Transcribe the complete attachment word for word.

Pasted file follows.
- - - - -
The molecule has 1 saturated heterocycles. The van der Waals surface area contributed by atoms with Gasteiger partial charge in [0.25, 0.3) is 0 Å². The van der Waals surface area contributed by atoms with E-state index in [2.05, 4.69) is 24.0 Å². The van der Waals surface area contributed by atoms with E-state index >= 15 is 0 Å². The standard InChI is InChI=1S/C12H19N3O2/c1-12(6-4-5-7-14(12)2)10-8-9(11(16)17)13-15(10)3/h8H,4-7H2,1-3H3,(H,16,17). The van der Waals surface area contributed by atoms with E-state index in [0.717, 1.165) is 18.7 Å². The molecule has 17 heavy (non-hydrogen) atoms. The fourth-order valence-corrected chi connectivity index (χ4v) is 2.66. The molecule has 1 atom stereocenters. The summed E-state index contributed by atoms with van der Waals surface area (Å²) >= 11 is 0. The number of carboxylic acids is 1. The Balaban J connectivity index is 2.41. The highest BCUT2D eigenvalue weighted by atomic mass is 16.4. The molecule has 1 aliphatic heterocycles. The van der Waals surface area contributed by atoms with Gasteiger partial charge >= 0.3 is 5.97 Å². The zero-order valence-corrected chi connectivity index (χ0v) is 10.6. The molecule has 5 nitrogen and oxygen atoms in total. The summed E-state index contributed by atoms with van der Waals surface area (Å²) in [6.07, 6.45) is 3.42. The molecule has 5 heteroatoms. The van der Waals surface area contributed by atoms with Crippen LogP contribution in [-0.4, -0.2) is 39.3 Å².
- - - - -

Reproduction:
The molecule has 1 saturated heterocycles. The van der Waals surface area contributed by atoms with Gasteiger partial charge in [0.25, 0.3) is 0 Å². The van der Waals surface area contributed by atoms with E-state index in [2.05, 4.69) is 24.0 Å². The van der Waals surface area contributed by atoms with E-state index >= 15 is 0 Å². The standard InChI is InChI=1S/C12H19N3O2/c1-12(6-4-5-7-14(12)2)10-8-9(11(16)17)13-15(10)3/h8H,4-7H2,1-3H3,(H,16,17). The van der Waals surface area contributed by atoms with E-state index in [0.717, 1.165) is 18.7 Å². The molecule has 17 heavy (non-hydrogen) atoms. The fourth-order valence-corrected chi connectivity index (χ4v) is 2.66. The molecule has 1 atom stereocenters. The summed E-state index contributed by atoms with van der Waals surface area (Å²) >= 11 is 0. The number of carboxylic acids is 1. The Balaban J connectivity index is 2.41. The highest BCUT2D eigenvalue weighted by atomic mass is 16.4. The molecule has 1 aliphatic heterocycles. The van der Waals surface area contributed by atoms with Gasteiger partial charge >= 0.3 is 5.97 Å². The zero-order valence-corrected chi connectivity index (χ0v) is 10.6. The molecule has 5 nitrogen and oxygen atoms in total. The summed E-state index contributed by atoms with van der Waals surface area (Å²) in [6.07, 6.45) is 3.42. The molecule has 5 heteroatoms. The van der Waals surface area contributed by atoms with Crippen LogP contribution in [-0.4, -0.2) is 39.3 Å².